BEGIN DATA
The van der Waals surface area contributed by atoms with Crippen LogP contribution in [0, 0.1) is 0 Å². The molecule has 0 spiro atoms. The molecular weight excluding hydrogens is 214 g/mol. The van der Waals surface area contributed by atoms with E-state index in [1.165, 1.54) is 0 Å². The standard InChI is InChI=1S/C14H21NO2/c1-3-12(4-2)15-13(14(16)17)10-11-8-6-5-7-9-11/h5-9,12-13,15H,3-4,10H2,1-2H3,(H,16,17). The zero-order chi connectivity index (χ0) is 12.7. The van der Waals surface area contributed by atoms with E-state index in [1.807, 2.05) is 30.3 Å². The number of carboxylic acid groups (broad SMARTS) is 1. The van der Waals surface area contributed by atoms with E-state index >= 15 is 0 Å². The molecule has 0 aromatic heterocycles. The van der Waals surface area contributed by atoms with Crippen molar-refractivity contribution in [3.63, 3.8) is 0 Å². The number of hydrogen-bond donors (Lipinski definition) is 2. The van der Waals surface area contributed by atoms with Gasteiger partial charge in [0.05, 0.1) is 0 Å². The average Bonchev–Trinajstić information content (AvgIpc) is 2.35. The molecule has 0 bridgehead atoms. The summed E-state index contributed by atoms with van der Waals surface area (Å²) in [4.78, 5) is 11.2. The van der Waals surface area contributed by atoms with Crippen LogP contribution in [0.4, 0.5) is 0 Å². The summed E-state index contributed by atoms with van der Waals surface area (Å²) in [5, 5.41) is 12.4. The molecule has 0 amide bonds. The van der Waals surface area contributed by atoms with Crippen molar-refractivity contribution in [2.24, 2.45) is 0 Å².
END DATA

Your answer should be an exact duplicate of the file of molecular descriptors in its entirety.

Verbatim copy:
The van der Waals surface area contributed by atoms with Crippen LogP contribution in [0, 0.1) is 0 Å². The molecule has 0 spiro atoms. The molecular weight excluding hydrogens is 214 g/mol. The van der Waals surface area contributed by atoms with E-state index in [1.165, 1.54) is 0 Å². The standard InChI is InChI=1S/C14H21NO2/c1-3-12(4-2)15-13(14(16)17)10-11-8-6-5-7-9-11/h5-9,12-13,15H,3-4,10H2,1-2H3,(H,16,17). The zero-order chi connectivity index (χ0) is 12.7. The van der Waals surface area contributed by atoms with E-state index in [1.807, 2.05) is 30.3 Å². The number of carboxylic acid groups (broad SMARTS) is 1. The van der Waals surface area contributed by atoms with E-state index >= 15 is 0 Å². The molecule has 0 aromatic heterocycles. The van der Waals surface area contributed by atoms with Crippen molar-refractivity contribution in [3.63, 3.8) is 0 Å². The number of hydrogen-bond donors (Lipinski definition) is 2. The van der Waals surface area contributed by atoms with Gasteiger partial charge in [0.05, 0.1) is 0 Å². The average Bonchev–Trinajstić information content (AvgIpc) is 2.35. The molecule has 0 bridgehead atoms. The summed E-state index contributed by atoms with van der Waals surface area (Å²) in [4.78, 5) is 11.2. The van der Waals surface area contributed by atoms with Crippen LogP contribution in [0.4, 0.5) is 0 Å². The summed E-state index contributed by atoms with van der Waals surface area (Å²) in [5, 5.41) is 12.4. The molecule has 0 amide bonds. The van der Waals surface area contributed by atoms with Crippen molar-refractivity contribution in [2.24, 2.45) is 0 Å².